SAN ANTONIO, Feb. 7 – The first major study of ischemic stroke in women taking the latest form of low-estrogen birth control pills finds that they still have about double the stroke risk of women not taking the pill. These findings were reported today at the American Stroke Association’s 27th International Stroke Conference. The American Stroke Association is a division of the American Heart Association.
In absolute terms, the number of women likely to have stroke from taking “the pill” rises from about three women to six per 10,000 a year, say the Dutch researchers.
Ischemic stroke is caused by insufficient blood flow to the brain, most commonly due to a blood clot that blocks circulation.
Oral contraceptives (OCs) are a mixture of synthetic female hormones. First-generation birth control pills, introduced in the 1960s, contained very high doses of estrogens and the progestogens lynestrenol or norethisterone. These pills were associated with an increased risk of blood clots, known as thrombotic events. Blood clots can travel to the heart, causing a heart attack, or to the brain, causing a stroke.
In the early 1970s, second-generation birth control pills were developed with the intent to reduce thrombotic events. They contain low estrogen (less than 50 micrograms) and the progestogen levonorgestrel.
A decade later, third-generation OCs were developed to try to decrease side effects associated with the progestogens in the second-generation preparations – such as weight gain, acne and adverse changes in cholesterol levels. Third-generation formulations also contained less estrogen than first generation but combined them with different progestogens: desogestrel or gestodene.
Previous studies of second-generation OCs found an increased stroke risk particularly among smokers and women with high blood pressure. There is limited data on third-generation pills. In the current study, researchers assessed the risk of ischemic stroke with the three generations of oral contraceptives. Of the 203 stroke cases and 925 controls between the ages of 18 and 49, they found the risk of stroke in women taking any type of OC 2.3 times that of women not taking one.
The few women still using the first-generation pill were 1.7 times more likely to have a stroke than women not using any oral birth control. Women taking the third-generation pill had an increased stroke risk 2.2 times that of non-pill users. Those taking the second-generation pill formulations had 2.4 times the risk, says senior author Ale Algra, M.D., associate professor of clinical epidemiology at University Medical Center, Utrecht, Netherlands.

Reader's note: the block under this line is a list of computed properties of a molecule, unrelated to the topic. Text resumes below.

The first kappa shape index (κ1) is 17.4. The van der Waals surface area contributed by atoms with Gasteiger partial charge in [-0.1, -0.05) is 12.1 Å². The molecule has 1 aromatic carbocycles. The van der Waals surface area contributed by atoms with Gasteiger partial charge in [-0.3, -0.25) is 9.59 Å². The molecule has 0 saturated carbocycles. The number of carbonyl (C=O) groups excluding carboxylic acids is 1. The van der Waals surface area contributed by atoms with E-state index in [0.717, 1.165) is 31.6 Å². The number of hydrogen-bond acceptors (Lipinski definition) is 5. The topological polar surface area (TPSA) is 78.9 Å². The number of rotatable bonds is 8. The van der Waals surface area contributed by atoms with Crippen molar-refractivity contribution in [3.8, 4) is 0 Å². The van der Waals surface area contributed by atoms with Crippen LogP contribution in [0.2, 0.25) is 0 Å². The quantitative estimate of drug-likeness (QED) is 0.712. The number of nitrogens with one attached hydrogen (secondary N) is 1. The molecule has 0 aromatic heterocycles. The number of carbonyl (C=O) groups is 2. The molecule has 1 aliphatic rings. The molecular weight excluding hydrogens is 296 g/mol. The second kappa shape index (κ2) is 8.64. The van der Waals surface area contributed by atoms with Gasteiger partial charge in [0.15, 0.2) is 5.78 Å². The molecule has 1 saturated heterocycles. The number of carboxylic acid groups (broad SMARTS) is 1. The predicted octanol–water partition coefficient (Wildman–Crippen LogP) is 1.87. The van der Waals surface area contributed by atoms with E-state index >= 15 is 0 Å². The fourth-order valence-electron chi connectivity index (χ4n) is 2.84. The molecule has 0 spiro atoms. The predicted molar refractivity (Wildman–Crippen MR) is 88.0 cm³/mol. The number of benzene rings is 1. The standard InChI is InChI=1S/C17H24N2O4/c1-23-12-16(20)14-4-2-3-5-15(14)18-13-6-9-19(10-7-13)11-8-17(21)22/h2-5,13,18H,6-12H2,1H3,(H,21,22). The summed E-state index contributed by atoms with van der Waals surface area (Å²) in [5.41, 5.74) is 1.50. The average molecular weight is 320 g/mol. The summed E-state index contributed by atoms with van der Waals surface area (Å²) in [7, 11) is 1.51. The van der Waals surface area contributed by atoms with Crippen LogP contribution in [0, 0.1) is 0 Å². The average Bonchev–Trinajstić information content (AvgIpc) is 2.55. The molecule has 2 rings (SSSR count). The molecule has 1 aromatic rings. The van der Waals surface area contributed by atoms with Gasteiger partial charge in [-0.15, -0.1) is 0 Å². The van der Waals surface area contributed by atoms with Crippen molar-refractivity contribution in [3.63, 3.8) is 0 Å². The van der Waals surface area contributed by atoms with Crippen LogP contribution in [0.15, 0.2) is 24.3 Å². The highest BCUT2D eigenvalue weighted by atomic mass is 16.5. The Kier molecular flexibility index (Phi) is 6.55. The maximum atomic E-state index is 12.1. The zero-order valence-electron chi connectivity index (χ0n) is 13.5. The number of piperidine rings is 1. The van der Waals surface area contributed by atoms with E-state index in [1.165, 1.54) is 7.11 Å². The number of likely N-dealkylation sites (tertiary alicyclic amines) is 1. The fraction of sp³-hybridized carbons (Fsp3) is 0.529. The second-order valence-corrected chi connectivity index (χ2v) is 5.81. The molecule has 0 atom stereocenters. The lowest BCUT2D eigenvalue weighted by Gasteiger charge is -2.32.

Risk factors for stroke – smoking, hypertension, diabetes and high cholesterol – appeared to add to the stroke risk in all pill users in the study.
“Because there is virtually no difference in the risk of stroke in second- and third- generation pills, the balance of the decision whether to use second- or third- generation oral contraceptives should be determined by the risk of venous thrombosis, blood clots deep in the leg,” Algra says.
Last year, Algra and his team linked third-generation OCs with an increased risk of developing blood clots in deep veins of the body (venous thrombosis). In a meta-analysis of previous studies of OCs, the group found a higher risk of venous thrombosis in third generation pills than of second-generation pills. Venous thrombosis usually resolves without complications, but the clots can travel to the lungs, causing a life-threatening pulmonary embolism.
Because of the risk of leg blood clots with third-generation OCs, Algra suggests women use second-generation OCs. Very few women take the first-generation version of the pill.
“They seriously should consider using second-generation preparations if they did not use OCs before, or switching from third-generation pills to second-generation pills if they are current users,” he stresses.
In the Netherlands, about 43 percent of all women of childbearing age use OCs, with about 40 percent of them (about 17 percent of all women) taking third-generation preparations.
Figures from the National Center for Health Statistics show that 17 percent of American women age 15 to 44 were using the pill in 1995. The data did not differentiate formulations of OCs.
Recently, the same research group published data indicating women taking third-generation OCs might have a lower risk for heart attack than women on second-generation pills, but the data was inconclusive. Women are advised to talk to their physician about the risks and benefits of oral contraceptives.
The above post is reprinted from materials provided by American Heart Association. Note: Content may be edited for style and length.
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